Justin Boote

The October Selected Writer is Justin Boote

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Justin Boote

by Justin Boote

From the moment little Stevie Herbert saw who was to be his babysitter for the night, he didn’t like it. To spend a night with a stranger was bad enough, but that this woman’s features resembled something out of a zombie movie made it far worse. Her face was a map of volcanic acne that threatened to erupt at any moment.  Her smile was weak and forced and fake. And the way she towered over him from her doorstep, looking down on him as though something disgusting that she might crush under her foot, only added to his unease. Her eyes were small and dark and menacing and reminded him of his school headmaster; knowing eyes. And Stevie was going to be spending all night with this woman.

On Halloween.

“I said, don’t be rude now, Steven. Say hello to Samantha.”

Stevie jerked, surprised. He realized with mild embarrassment that he’d been unable to take his eyes off her this whole time and hadn’t been listening.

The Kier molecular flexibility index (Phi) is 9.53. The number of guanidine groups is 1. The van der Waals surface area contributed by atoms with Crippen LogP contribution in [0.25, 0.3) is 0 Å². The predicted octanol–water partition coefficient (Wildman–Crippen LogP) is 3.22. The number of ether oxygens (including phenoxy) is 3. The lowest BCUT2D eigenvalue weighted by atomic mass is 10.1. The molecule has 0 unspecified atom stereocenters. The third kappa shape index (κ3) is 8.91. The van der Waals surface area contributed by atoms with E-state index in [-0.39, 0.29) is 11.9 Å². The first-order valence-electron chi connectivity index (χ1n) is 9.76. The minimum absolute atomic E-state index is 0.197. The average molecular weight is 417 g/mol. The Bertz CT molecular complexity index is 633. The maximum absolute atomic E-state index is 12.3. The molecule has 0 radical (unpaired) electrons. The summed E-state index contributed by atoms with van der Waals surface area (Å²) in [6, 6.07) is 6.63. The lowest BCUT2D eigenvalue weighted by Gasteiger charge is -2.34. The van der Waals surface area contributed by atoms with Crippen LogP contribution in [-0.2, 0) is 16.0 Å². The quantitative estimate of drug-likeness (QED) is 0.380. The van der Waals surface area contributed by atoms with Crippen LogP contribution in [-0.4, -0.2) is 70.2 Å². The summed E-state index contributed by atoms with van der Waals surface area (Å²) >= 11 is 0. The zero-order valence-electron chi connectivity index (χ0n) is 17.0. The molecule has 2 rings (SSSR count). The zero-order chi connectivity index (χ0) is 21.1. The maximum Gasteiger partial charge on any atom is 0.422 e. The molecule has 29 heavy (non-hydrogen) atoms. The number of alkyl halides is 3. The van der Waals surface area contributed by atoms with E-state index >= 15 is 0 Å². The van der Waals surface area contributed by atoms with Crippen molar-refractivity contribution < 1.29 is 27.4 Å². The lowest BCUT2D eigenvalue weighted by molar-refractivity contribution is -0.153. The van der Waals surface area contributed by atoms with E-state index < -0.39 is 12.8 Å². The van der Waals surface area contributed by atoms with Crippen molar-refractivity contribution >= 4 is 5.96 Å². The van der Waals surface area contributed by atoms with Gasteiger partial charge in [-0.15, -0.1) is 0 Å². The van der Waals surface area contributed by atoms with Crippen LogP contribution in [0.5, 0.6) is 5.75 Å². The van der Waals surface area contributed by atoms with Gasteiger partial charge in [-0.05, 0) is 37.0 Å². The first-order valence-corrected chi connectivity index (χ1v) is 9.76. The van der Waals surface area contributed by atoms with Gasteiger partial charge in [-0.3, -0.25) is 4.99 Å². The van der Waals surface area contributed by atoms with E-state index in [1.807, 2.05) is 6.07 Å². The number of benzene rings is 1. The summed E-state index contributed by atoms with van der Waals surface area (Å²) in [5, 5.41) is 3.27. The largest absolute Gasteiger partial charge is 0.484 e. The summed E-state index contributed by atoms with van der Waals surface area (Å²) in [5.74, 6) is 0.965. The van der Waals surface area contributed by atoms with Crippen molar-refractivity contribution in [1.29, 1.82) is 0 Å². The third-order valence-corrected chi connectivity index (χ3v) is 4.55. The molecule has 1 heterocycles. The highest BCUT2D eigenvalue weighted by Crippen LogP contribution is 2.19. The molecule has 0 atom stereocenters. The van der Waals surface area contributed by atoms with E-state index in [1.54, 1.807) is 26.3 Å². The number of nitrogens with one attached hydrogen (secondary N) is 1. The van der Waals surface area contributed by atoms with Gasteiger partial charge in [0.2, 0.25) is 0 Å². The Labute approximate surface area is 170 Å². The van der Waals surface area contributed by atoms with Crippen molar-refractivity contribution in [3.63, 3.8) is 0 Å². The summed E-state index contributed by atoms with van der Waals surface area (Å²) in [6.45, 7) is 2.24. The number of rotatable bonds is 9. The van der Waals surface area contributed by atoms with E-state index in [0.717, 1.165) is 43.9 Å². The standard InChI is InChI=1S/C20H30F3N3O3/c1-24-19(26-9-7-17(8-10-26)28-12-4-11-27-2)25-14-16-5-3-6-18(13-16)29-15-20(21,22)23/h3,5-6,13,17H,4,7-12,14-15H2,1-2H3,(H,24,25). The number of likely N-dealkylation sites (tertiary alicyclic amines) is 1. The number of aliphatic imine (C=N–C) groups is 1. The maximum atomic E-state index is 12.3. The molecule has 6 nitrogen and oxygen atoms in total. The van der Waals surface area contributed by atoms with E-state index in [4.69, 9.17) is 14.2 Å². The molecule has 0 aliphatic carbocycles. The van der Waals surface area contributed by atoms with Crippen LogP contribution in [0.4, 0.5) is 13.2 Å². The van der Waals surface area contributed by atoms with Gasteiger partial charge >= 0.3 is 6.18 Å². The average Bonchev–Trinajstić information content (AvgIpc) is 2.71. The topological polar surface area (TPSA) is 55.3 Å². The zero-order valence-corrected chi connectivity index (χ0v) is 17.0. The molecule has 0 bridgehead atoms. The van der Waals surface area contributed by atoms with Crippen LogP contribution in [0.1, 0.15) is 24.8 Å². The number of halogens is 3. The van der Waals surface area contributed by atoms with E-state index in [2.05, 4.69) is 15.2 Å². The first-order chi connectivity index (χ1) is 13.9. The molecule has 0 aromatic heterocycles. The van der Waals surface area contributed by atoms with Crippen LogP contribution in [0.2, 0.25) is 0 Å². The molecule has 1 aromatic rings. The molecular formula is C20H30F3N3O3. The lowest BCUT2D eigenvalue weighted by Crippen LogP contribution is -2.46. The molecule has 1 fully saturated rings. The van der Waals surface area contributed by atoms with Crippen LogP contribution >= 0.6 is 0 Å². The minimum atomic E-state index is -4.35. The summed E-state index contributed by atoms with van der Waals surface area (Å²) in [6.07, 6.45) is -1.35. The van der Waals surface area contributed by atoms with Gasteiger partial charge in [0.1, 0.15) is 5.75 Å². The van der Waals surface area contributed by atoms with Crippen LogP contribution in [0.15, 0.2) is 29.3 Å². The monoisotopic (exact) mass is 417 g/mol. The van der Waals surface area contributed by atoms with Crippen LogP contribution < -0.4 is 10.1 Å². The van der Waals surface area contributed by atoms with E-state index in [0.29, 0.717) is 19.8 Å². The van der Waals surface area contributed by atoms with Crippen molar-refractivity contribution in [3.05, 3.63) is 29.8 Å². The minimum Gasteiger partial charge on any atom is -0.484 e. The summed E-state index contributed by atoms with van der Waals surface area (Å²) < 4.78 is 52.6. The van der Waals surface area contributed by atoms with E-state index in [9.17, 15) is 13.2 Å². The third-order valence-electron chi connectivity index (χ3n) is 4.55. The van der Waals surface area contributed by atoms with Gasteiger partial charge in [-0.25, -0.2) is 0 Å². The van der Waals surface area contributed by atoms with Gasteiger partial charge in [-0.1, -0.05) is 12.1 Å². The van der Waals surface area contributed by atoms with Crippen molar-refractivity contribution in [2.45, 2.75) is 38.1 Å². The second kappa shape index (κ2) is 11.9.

“Hi,” he managed at last. His lips were very dry.

Samantha’s mouth opened to reveal teeth the same color as his grandmother’s; yellowed and stained. But she had smoked heavily her whole life. He hoped Samantha didn’t smoke too; a habit of grown-ups—among other things—he could never understand.

“Hi, Steven,” she said. “Are we going to have fun tonight, or not?”

“I don’t know. I’d rather be out with my friends, trick or treating.”

And what might her idea of fun be, anyway? Locking me in the basement with the bugs?